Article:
Playing the carillon is a completely mechanical operation. The carillon console, sometimes referred to as a baton keyboard, has roughly the same principle as a piano keyboard ("white" keys for the diatonic tones and "black" keys for the chromatic tones) and consists of a manual keyboard and a pedal keyboard. Because the carillon is played with the fists, the keys are farther apart. Normally the compass is four octaves. The carillon console is generally installed under the smaller bells (treble) and above the heavier bells (bass).

Schematische voorstelling, met "gerichte tuimelaar"
Schematic diagram, with "directed tumbler"

The keys, both manual and pedal, are hinged at the rear of the keyboards. The carillonneur depresses the key, either using a fist on which it is the pinky that touches the key when playing one note, or using a hand spread open for playing multiple notes.

Detail van het beiaardspel  Positie handen beiaardspel
Close-up of carillon playing

The keys are connected to the clappers of their respective bells. A wire or cable runs from each key through a system of levers called tumblers. The bell is mounted on a frame and does not move. The clapper hangs on the inside of the bell and is pulled, from the bottom, against the side of the bell. A spring is mounted to a solid surface on the other side of the clapper. After the bell is played, this spring quickly pulls the clapper back to its resting position.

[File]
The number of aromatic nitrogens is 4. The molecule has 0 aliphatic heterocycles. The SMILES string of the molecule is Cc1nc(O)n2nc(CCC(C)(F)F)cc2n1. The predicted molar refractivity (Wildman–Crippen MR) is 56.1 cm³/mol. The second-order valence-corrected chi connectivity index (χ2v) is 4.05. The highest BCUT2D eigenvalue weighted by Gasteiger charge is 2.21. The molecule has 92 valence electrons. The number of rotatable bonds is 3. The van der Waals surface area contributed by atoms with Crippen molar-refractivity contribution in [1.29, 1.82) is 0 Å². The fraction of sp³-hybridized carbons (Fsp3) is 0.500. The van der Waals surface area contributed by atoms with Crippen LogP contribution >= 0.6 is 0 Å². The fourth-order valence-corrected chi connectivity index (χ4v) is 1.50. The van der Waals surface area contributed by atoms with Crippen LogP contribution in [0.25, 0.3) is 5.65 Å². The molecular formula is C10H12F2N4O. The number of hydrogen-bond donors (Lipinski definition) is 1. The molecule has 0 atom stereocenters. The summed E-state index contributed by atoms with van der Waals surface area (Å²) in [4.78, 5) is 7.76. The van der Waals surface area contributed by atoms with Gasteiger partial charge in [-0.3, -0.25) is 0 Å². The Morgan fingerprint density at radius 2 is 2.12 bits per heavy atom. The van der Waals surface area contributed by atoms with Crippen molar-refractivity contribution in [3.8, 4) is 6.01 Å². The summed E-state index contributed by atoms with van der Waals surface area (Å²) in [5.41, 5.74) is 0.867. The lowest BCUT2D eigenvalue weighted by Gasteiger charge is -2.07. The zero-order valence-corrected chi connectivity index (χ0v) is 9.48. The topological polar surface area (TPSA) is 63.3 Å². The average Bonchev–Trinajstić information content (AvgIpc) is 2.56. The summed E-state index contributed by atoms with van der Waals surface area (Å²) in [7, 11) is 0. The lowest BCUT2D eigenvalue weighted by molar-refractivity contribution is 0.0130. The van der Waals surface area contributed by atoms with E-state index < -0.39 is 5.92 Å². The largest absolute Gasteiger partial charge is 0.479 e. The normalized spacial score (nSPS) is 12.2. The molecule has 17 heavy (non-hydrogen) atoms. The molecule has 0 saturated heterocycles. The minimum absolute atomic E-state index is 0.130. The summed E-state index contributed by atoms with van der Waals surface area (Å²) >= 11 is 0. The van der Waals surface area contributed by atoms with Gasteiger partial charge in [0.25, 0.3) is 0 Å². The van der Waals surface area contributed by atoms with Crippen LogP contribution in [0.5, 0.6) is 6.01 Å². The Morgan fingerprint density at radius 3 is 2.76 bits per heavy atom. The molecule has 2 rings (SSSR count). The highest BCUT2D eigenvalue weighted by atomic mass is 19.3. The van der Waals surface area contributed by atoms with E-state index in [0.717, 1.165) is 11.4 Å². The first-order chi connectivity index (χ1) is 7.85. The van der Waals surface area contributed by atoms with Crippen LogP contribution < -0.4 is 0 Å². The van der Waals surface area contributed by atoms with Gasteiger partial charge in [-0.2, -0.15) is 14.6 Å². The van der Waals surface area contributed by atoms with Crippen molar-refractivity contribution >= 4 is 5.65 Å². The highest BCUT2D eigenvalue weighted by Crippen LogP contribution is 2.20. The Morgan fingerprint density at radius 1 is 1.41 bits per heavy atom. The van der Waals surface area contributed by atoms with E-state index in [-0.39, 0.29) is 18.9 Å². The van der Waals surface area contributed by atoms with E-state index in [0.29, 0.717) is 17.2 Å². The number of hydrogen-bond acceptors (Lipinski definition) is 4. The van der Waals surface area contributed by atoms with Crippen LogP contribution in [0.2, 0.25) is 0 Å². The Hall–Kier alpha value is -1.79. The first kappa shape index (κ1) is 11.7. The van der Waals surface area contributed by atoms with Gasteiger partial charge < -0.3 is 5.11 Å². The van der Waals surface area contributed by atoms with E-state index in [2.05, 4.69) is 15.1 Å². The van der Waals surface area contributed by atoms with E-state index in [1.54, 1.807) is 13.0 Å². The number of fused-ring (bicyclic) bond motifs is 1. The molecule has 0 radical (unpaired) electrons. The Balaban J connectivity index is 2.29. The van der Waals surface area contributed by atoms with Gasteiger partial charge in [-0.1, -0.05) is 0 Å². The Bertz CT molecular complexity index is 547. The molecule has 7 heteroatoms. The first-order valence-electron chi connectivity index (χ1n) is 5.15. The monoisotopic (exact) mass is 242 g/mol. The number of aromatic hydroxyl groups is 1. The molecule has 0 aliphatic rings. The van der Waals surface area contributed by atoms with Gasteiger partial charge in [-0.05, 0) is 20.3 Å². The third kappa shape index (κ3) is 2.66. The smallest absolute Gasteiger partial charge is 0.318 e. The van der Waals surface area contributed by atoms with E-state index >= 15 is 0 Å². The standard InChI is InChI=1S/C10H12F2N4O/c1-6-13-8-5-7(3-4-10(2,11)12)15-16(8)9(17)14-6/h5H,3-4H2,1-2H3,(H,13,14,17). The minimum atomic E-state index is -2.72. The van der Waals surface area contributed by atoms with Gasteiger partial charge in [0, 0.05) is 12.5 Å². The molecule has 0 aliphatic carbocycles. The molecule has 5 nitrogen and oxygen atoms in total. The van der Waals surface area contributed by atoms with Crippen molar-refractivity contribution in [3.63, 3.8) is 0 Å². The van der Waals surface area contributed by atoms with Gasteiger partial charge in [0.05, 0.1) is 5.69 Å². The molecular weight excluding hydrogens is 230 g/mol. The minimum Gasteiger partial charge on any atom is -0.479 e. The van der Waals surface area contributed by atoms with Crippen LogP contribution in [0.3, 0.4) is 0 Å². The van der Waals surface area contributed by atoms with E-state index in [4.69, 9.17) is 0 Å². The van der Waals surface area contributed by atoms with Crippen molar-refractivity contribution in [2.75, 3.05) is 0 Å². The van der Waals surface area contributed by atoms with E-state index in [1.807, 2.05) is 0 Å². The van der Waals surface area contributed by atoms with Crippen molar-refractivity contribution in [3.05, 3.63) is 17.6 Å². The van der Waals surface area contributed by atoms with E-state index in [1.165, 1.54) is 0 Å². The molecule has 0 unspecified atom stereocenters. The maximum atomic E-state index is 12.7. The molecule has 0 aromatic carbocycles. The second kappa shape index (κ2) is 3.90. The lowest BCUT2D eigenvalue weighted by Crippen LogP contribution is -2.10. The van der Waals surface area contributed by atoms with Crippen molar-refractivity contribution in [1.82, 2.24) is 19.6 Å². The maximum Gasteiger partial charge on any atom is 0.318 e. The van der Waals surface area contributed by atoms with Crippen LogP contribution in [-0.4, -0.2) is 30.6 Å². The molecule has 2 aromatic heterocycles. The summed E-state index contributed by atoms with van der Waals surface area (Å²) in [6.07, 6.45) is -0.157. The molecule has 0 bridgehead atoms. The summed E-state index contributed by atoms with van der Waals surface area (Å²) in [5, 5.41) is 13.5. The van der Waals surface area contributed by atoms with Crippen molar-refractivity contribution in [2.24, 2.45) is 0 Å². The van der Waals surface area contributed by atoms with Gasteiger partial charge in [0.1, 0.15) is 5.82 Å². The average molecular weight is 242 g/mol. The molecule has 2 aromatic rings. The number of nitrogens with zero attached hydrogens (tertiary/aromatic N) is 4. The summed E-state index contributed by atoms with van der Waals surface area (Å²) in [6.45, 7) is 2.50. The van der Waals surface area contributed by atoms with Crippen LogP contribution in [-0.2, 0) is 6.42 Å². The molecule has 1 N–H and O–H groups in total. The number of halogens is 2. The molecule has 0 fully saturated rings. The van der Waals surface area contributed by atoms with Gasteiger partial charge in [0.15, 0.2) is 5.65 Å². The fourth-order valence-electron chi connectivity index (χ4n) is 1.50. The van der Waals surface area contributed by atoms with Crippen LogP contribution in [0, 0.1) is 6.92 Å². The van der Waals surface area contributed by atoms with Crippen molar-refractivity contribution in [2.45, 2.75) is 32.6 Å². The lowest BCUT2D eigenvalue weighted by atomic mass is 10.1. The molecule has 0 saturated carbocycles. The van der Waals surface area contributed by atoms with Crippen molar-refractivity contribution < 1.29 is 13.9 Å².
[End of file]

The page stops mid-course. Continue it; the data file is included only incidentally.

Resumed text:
Detail van de klepelverbinding.
Close-up of the clapper connection

The depth of the keyfall averages 4 to 5 cm. The force with which the key is depressed determines the volume of the sound. Even the timbre is affected depending on whether the carillonneur uses a firm or soft touch because the overtones of a bell are elicited more with a short, strong attack.
The design and measurements of the console have been subject to great variances throughout the evolution of the instrument. Currently there are two standard designs: European and North American. Primarily because American carillons usually have a larger compass, their consoles reflect a different ergonomic approach. In 2000, a new console was designed that united the compactness of the European standard with the ergonomic advantages of the American standard. It has yet to be employed with a European carillon. The carillonneur uses the manual keyboard to play melodies and the pedal keyboard to play bass notes. Sometimes, melodies can be taken by the pedals. As a rule, each key is struck only once and the resonance of the bell becomes part of the total sound. Sometimes the carillonneur uses a tremolo technique in which two or more notes are repeated quickly for a short while in order to lengthen the period of resonance. Furthermore, the tremolo affords the opportunity for dynamic variation and enhancing the ability to achieve a "legato melody."

Ana Lucia Elias
Ana Lucia Elias (Portugal) playing the carillon in the St. Rombout's tower in Mechelen, Belgium

When playing the carillon, the carillonneur accentuates certain notes, for example, on the downbeat of a measure. In this case a dynamic accent is given by striking the keys harder. Depending on the musical genre, agogic accents can also be used in which the rhythmic emphasis of notes stresses their importance in the musical line.


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